CommunicationDevelopmentInnovationsLeadership
July 5, 2017

Fostering generational change in leadership

Excellence in leadership is instrumental in serving the public interest. New-age leaders merge the principles of good governance and sound management to foster integrity, innovation, and accountability in public service. They see the big-picture possibilities of connecting the dots in inclusive workplaces peopled by an intergenerational workforce.

There is no time like the present for new public servants to aspire to a new brand of leadership in a changing public sector environment. And ‘there is no present like the time’ to learn from a legacy of selfless service and to inform the leadership requirements ahead. Our job is to teach the next generation what it means to be better than us.

Public administration legend Ian Macdonald reflected on the challenge: “To understand leadership after 60 years of observation, after many years of exploring the literature, after the last 10 years when I’ve served on the advisory committee of the leadership program at the University of Guelph, I’ve concluded that there’s no [hard-and-fast] definition of leadership. Rather, it’s like a teabag, you really don’t know how it’s going to perform until it’s in hot water.”

What is the new baseline that the next generation needs to know to serve the public good with distinction? What are the educational essentials and teaching implications of the New Public Leadership emerging? How will public administration schools develop a new generation of public service leaders?

Publish or perish

Twenty-five part-time Master of Public Policy, Administration and Law students at York University—many Millennials—were asked to anticipate and prioritize the needs. They wrote original articles as part of Fall 2016 coursework in PPAL 6000 Public Management. Five were selected to be posted and/or published by Canadian Government Executive. The first one, by Juan Alvarez, appeared in the March/April issue.

Three themes emerged on what new public servants need in order to be effective and advance on the job, in their career, and through education.

  • Learning leadership on the job. Today’s diverse workforce and virtual workplaces are shaped by values-driven, citizen-centred, empowering, situational, transformational, collaborative leaders. Teamwork, communities of practice, and horizontal management network hierarchical government. Training is 70% learning by doing, 20% from other people, and 10% in the classroom.
  • Nurturing public service careers. Public sector development suffers in the absence of whole-of-government succession planning. Millennials are bright, brash, participatory, social media natives who are short on worldly experience, institutional memory, and career versatility. They look to realistic, enabling career strategies — appraisals, assessment centres, mentorships, lateral programs.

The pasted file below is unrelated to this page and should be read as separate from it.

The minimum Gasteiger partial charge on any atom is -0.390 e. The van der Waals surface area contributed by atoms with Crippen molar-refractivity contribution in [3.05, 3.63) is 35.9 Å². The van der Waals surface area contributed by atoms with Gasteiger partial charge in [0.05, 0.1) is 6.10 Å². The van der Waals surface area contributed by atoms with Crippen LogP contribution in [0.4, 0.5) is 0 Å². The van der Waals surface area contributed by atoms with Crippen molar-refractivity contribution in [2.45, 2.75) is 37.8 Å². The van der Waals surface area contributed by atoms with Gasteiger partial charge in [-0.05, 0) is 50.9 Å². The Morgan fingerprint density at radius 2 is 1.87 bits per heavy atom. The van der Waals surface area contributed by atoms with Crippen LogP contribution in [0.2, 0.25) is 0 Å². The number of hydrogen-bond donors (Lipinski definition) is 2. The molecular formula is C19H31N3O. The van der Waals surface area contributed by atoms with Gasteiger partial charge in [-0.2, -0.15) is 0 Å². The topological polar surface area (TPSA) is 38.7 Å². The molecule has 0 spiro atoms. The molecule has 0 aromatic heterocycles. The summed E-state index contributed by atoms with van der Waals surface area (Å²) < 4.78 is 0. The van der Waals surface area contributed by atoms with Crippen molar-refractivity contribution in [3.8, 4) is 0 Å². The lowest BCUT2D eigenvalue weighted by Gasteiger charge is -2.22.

• Investing in higher education. The new normal for Millennials is a Master’s degree. Canada’s 22 public administration schools feature life-long, experiential, reciprocal learning in part or full-time graduate and executive development programs. Learning outcomes benchmark return on investment by deploying cost-effective scholar-practitioners and accelerated MPAs.

Game-changing strategies

During five years at York University, there has been a steady patter of students to my door seeking advice on public service careers. Most are students in my classes, but some come by word of mouth. Undergraduates are typically looking for straight talk on ways to gain a foothold from someone who plied his trade in all spheres of government over four-plus decades.

Grad students are also interested in entry to the public service but want to know how to get ahead. They are relatively new professionals or first-time managers with limited experience who want to accelerate their career path. These consultations are mutually beneficial when they enhance students’ experiential learning while informing my teaching and research.

Recent episodes convinced me to build more advice into coursework and to have integrated strategies at hand when giving advice ad hoc or at career events. The ten points below begin with the letter ‘I’, forming a mnemonic that underscores personal responsibility for career development. Together with real-world experience and storytelling, they offer a framework and possible takeaway for students.

John Wilkins is Executive in Residence: Public Management at York University. He was a career public servant and diplomat. (jwilkins@schulich.yorku.ca)

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John Wilkins

John Wilkins is Executive in Residence: Public Management at York University. He was a career public servant and diplomat. (jwilkins@schulich.yorku.ca)

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